Writing a grant proposal to apply for research funding can be a challenge; the chances of securing financial backing are often slim and the process itself can be long. Here are a few top pointers
on writing an application for research funding:
- Before you do anything, familiarise yourself with the rules and specifications of the various funding bodies available. Read all the literature until you can establish which is the most
suitable for you. This way, if your first application is rejected, you have a good idea of where you can turn to next.
- Take the time to network with those involved with your subject area at university. This can sometimes provide support when it comes to research funding; for example, you may know someone who
has had a successful grant proposal, whose advice would be invaluable to you.
- Plan ahead and make sure you have enough time to complete the application to a high standard, before you submit it. Rushing this is likely to result in minimising your chances of success.
- Be clear. Your writing should not be convoluted, or overly technical, as your primary objective here is to make your proposal clear to your potential funder. This ensures that people know
exactly what it is you are proposing, and what the funding will be used for. Communication is key. If you are unsure how well you articulate yourself in writing, it is good advice to seek help
from someone else; such as a colleague, or a professional proofreader.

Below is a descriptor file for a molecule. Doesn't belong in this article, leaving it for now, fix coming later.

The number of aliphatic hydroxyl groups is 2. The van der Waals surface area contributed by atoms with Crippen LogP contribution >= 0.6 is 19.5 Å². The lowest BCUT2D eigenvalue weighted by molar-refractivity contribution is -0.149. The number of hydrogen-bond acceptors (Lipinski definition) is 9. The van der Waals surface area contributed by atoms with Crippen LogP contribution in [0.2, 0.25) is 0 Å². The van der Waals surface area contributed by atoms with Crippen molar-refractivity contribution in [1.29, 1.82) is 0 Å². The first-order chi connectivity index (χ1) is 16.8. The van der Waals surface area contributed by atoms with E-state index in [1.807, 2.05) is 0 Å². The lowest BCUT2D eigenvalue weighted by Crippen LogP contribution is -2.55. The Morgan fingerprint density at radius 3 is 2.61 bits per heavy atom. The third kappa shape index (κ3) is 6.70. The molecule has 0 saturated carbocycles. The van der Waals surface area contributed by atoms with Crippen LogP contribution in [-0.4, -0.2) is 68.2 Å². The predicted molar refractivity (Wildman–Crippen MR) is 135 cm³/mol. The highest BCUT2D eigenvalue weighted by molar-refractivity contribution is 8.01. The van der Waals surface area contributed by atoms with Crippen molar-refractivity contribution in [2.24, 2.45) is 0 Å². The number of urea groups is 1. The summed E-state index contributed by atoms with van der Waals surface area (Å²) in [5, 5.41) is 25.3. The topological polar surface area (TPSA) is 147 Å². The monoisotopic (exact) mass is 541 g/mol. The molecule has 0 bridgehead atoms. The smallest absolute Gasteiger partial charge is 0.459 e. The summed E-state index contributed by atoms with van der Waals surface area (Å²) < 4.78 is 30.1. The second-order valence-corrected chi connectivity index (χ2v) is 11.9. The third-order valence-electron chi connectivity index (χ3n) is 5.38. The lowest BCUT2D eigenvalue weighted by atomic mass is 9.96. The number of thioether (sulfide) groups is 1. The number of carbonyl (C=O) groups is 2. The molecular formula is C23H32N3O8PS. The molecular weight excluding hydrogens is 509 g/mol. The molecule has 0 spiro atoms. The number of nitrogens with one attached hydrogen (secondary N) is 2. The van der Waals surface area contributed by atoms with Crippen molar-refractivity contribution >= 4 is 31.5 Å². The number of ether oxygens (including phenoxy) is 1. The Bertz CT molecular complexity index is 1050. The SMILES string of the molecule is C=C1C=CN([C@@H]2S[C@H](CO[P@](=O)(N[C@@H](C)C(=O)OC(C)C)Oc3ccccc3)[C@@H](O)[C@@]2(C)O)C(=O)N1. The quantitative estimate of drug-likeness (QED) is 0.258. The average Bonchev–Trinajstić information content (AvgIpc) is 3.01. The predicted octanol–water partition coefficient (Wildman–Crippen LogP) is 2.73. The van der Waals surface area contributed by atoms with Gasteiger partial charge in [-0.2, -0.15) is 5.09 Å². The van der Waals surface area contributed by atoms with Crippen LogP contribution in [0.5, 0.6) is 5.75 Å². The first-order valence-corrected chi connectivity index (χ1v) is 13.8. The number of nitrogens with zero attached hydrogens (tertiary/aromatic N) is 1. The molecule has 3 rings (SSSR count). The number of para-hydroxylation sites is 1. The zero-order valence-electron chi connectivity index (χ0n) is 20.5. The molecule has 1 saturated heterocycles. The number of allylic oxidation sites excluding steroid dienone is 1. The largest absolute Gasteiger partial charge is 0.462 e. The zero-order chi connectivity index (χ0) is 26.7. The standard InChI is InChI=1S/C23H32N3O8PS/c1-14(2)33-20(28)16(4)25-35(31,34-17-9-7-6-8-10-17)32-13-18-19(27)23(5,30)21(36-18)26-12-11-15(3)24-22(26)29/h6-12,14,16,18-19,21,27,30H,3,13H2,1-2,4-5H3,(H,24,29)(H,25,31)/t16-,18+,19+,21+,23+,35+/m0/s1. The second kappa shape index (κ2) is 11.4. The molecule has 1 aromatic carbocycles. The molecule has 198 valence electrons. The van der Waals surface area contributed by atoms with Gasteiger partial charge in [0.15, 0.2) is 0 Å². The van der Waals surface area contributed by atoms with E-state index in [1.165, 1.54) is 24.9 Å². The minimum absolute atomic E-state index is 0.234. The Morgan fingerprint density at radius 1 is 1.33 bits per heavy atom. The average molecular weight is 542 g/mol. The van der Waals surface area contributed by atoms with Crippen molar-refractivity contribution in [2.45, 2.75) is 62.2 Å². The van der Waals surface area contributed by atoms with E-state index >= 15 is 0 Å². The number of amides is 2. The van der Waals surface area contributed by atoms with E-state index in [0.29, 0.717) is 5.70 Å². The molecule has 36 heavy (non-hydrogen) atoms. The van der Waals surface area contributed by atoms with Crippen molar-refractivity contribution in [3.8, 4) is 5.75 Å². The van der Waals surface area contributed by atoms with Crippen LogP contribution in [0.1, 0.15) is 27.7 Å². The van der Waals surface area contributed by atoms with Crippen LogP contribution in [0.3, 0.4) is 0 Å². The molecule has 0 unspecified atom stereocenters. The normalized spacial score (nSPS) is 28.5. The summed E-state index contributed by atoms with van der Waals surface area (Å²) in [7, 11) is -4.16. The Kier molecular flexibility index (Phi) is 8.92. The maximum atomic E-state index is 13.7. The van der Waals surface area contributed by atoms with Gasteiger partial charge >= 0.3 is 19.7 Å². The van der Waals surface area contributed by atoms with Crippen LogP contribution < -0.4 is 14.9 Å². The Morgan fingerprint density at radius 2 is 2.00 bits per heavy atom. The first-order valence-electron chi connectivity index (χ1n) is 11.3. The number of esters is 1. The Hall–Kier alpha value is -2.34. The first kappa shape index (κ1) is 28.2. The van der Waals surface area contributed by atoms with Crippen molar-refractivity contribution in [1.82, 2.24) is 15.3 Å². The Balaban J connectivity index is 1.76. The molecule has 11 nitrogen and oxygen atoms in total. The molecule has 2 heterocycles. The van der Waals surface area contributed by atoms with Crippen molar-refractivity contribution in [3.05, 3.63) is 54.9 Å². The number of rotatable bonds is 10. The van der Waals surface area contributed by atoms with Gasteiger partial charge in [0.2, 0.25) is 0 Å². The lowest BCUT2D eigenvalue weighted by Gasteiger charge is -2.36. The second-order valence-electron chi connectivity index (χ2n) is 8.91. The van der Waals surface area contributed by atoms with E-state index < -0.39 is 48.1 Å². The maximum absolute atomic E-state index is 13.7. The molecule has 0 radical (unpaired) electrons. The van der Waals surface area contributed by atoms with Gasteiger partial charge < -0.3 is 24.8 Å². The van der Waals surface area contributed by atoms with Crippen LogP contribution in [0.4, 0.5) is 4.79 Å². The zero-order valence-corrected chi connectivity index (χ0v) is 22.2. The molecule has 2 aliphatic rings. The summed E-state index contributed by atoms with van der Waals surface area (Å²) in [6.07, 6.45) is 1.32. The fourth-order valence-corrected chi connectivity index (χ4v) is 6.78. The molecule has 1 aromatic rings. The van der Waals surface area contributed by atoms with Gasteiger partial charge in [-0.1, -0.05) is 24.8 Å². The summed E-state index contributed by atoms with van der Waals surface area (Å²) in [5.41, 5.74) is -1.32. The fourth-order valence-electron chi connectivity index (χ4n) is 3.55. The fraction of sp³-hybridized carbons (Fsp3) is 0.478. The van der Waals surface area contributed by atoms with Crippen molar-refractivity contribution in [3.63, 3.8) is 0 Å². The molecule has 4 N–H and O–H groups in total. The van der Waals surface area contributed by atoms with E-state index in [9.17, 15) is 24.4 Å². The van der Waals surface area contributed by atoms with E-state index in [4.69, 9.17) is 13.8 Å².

- Explain why your research is significant, and how it fills a gap in the existing research. It is also good to give reasons for why this current time is a good time for the research to be
conducted. Make sure each reason is clear, and each paragraph has the main point as the first sentence.
- Provide a justification for the time and resources you will need. This includes giving a good estimate of the cost of your project. Be reasonable and ask only for what you need, as this is
more likely to appeal to the rationality of the finding body.
- Make sure you plan for someone to have a read over your proposal, who is not familiar with the technicalities of your field. Often an outsider can provide useful insights into any areas that
are difficult to understand, or are so field-specific that they are alienating to the onlooker. This will highlight any areas that may require your attention, and help you to structure your
- Pay attention to any feedback you are given. If your application is unsuccessful, ask your funder how far off you were from securing the grant. Leave some time before looking at your
application again after your proposal has been rejected, as the disappointment may leave you somewhat dejected. Wait until you are calm and focused, and pay close attention to the feedback you
have been given. This will be invaluable information for your next try.
- Once you have submitted one application, start preparing another. Here is where your extra reading in the beginning comes in handy. One of the most proactive ways of dealing with one
rejection is to have a backup in place. This will keep you motivated, and remind you that there are remaining avenues to go down.
Remember - it is vital that you articulate yourself clearly, using the appropriate language, in the most logical way. Grant proposals must be written to a high standard, in order for the funding
body to be able to concentrate on the content of your work, rather than getting lost in poor grammar, and awkward unclear sentences. Getting help from an academic proofreading service is often encouraged, and can make all the difference between a
poorly written proposal and a perfect one.